– Ayelet from Strength In Words

    • Hello Ayelet! Yes, such a huge effort, but so well worth it! Thanks so much for stopping by and sharing.

  13. I almost didn’t click on this link because I’ve seen similar articles and thought they were annoying. That being said… I liked this. I struggle with cell phone usage a lot. A big part of it is I don’t really have close friends nearby, nor do I have access to a car most of the time, so I can’t just visit people. We also live far away from any family, so I don’t get the interaction from them that I usually would, and I like posting pictures so they feel connected.
    Between my husband’s crazy schedule and chronic pain issues, I end up feeling really lonely. I’m not sure if social media helps me feel more connected or if it makes me feel worse. But I do know I try to ease the pain of the loneliness and isolation by constantly being on my phone.
    It’s so difficult. I actually commented on a post on Facebook where someone had shared an article called To The Mom Without A Village. I mentioned my struggles, and had a lot of well-meaning advice suggesting I join a mom group or go for walks. Which is nice, but I’m constantly going for walks, and I don’t know of any mom’s groups in my area. I know of some further away, but again, I don’t have a car.
    It’s just tough. I realize this is a super long comment. If you have any advice for me I might be up to hearing it 🙂

    • Hi Leah, what a precious sister you are! Thank you for visiting and sharing so transparently from your heart. I’m so glad that you did click over. Perhaps there will be some kind of takeaway for you in my 2 cents response. :o)

      To begin with, I notice that you have several unique factors regarding your life that perhaps many of us do not have: you live away from family and friends without access to a car. In this sense, I can certainly see how keeping in touch and updating loved ones by phone could be a two-way blessing. And then there’s the added pressure of hubby’s schedule and pain issues. I get it. And so, for all the reasons you’ve mentioned, I think it’s very likely that someone in your shoes would be on the phone more than others, because in this sense, the phone is like your life-line – allowing you to engage and talk with loved ones. So, allow yourself the “extra” time and don’t beat yourself up about it.

      However, I have a hunch that you may still need to limit your usage in some way (based on what you’ve shared), because no matter what we’re going through or how isolated we may feel, we still need to set limits. The thing is, only you and the Lord can decide what your limit should be (we can’t be legalistic about phone usage(!) – what’s right for one person will be wrong for another) so being sensitive to the Lord about this is key.

      My suggestion is to pray and ask for leading on what healthy phone usage for YOU should be. That’s the safe answer. The not so safe answer is to impose my views, but here goes (feel free to disregard and print out my profile pic and throw darts at it if I annoy you!): try checking in and posting on Facebook only three times a day – say morning, noon and night? And when you do post updates and check your news feed, set a fairly rigid time and then get off (some of us can get lost in the world of FB). DON’T PICK THE PHONE BACK UP TO CHECK FOR LIKES/COMMENTS until your next allowed time. And if you can’t respond to everyone in the set time – so what?! (I have to tell myself this to survive.) And about the phone calls: you may want to allow yourself a set # of calls per day (like two good conversations?) or have a set time for ALL calls combined. One or the other. Again, it’s all about setting limits and healthy boundaries.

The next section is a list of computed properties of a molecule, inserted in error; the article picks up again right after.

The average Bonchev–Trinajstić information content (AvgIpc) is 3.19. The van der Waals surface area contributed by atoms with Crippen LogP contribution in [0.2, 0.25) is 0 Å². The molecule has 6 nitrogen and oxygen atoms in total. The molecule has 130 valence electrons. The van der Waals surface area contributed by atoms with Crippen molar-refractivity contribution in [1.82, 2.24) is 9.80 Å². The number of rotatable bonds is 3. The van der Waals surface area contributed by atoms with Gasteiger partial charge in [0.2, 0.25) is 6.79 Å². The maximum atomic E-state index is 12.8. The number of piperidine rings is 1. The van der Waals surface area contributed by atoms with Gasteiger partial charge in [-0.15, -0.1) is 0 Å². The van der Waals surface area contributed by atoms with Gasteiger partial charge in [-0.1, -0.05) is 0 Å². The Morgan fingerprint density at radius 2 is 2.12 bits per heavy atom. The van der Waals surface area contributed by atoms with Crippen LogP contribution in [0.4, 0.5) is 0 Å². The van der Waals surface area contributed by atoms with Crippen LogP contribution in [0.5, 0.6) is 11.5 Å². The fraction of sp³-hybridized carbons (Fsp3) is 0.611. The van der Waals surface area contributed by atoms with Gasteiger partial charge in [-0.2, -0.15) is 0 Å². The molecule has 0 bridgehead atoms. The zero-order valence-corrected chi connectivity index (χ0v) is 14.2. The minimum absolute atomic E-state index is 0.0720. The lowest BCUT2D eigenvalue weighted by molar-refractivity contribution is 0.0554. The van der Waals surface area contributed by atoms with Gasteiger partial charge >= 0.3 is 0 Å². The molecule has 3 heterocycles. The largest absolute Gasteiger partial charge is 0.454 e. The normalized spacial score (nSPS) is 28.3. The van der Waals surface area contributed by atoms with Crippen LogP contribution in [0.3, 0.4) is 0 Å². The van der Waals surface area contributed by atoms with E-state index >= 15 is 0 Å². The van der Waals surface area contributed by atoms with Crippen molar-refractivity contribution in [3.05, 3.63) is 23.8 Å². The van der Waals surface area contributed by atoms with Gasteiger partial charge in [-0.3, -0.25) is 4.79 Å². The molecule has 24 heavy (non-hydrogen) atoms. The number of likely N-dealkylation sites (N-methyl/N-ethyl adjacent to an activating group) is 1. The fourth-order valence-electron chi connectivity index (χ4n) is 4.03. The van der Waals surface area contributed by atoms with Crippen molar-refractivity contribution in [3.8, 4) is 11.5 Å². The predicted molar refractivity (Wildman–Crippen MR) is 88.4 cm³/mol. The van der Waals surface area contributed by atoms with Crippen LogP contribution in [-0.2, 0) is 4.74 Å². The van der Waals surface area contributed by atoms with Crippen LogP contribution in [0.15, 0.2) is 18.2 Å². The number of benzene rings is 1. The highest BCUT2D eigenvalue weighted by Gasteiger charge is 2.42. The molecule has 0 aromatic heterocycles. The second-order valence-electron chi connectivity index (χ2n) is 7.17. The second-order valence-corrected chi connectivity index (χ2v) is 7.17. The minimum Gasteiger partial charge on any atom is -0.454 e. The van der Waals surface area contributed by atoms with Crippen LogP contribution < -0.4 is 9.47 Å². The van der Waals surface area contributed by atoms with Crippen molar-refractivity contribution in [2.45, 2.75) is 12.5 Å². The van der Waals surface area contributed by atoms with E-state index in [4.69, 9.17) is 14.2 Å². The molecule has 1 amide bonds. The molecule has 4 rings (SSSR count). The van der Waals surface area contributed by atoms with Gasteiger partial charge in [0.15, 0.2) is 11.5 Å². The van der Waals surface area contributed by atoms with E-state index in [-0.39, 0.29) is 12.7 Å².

I hope some of this helps. You are my sister in Christ and I love you like cooked food! (Remember that should you decide to use my picture as a dart board!) :o) I will be praying for you. ♥

  14. Tiffiney, Your posts almost always brings tears to my eyes and resonate strongly with me. My family couldn’t afford to often purchase film when I was growing up. My mom and dad were very choosy about the photos they snapped. One day we had the money and my mom and I took our treasured film to be developed. Each roll had prudently chosen pictures that I can still see in my mind from birthdays and Christmas.

    Those pictures are precious.

    I’m learning that, for me, it is challenging to treasure a moment while capturing it. And I desperately want my children to know I treasure them. I WANT to enjoy treasuring them.

    Thank you for this post.

    • Hi Nicole: your sentiments are so touching. “…prudently chosen pictures…” I love that! May I be more prudent about what I snap in the future. :o)

  15. We don’t have smart phones, so luckily this isn’t really an issue we have to struggle with, but I’m sure it will be difficult if the day ever comes that we get some. I have to tell you – that photo of you taking the picture of your daughter, where you’re both wearing coordinating colors with your outfits? Love it! You are both too cute!

    • Hey Lisa, no smart phones??? How in the world do you manage that??? Please write a blog post about that. I think I want to be you! :o) And oh …thanks for the compliment on the coordinating outfits. It wasn’t planned, but we are both looking kinda cute! :o) (He he!)

  16. Hi Tiffiney-This is so true and timely. I am a very private person and while I don’t do a lot of personal sharing online, I do look at my phone too often. I thrive on all things wellness and memory related in my work and writing and there are studies that show we remember less when we are constantly taking pics of everything! Great reminders-especially to moms-we can never get out moments with our children back! Glad I stopped from #Coffeeforyourheart

    • Hey Jill, I certainly better put that phone down because I have problems remembering things already. Lol! Thanks for stopping g by and sharing.

  17. These words are so powerful they need to be shared and shared and shared. I’m with you Spirit Sister on this issue. I’ll be including a link to this article in my Friday Faves Post. Blessings to you and yours! Marie

    • Thank you so much for sharing, Marie! I will be stopping by your place this Friday to check it out.

  18. Tiffiney, your words are so needed in our distracted world! I am sad when I see women pushing a stroller with their ear buds in or their phones in front of their faces while their little person is missing out on all that opportunity for conversation and bonding!

    • Hey Michele! Yes, sadly we see this scene far too often, and I have been that distracted mom, too. Thanks God that there’s room for improvement for us all. :o)